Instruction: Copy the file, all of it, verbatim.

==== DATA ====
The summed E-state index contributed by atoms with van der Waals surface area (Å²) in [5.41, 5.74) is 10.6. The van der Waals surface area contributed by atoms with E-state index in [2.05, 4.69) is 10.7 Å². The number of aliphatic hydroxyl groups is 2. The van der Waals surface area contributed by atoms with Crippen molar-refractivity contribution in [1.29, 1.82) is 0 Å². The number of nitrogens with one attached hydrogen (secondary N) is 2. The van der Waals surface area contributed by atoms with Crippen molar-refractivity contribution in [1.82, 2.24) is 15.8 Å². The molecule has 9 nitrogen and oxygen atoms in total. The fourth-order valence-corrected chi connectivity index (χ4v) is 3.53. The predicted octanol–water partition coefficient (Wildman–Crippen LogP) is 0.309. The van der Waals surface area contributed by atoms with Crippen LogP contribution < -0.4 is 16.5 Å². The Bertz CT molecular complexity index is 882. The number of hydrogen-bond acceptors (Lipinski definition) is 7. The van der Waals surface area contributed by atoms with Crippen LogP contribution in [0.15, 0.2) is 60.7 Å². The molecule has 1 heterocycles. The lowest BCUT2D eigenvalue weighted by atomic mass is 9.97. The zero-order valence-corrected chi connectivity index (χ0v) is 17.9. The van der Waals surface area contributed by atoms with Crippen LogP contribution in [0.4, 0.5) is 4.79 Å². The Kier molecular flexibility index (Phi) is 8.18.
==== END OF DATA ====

The summed E-state index contributed by atoms with van der Waals surface area (Å²) in [5.41, 5.74) is 10.6. The van der Waals surface area contributed by atoms with E-state index in [2.05, 4.69) is 10.7 Å². The number of aliphatic hydroxyl groups is 2. The van der Waals surface area contributed by atoms with Crippen molar-refractivity contribution in [1.29, 1.82) is 0 Å². The number of nitrogens with one attached hydrogen (secondary N) is 2. The van der Waals surface area contributed by atoms with Crippen molar-refractivity contribution in [1.82, 2.24) is 15.8 Å². The molecule has 9 nitrogen and oxygen atoms in total. The fourth-order valence-corrected chi connectivity index (χ4v) is 3.53. The predicted octanol–water partition coefficient (Wildman–Crippen LogP) is 0.309. The van der Waals surface area contributed by atoms with Crippen LogP contribution < -0.4 is 16.5 Å². The Bertz CT molecular complexity index is 882. The number of hydrogen-bond acceptors (Lipinski definition) is 7. The van der Waals surface area contributed by atoms with Crippen LogP contribution in [0.15, 0.2) is 60.7 Å². The molecule has 1 heterocycles. The lowest BCUT2D eigenvalue weighted by atomic mass is 9.97. The zero-order valence-corrected chi connectivity index (χ0v) is 17.9. The van der Waals surface area contributed by atoms with Crippen LogP contribution in [0.4, 0.5) is 4.79 Å². The Kier molecular flexibility index (Phi) is 8.18.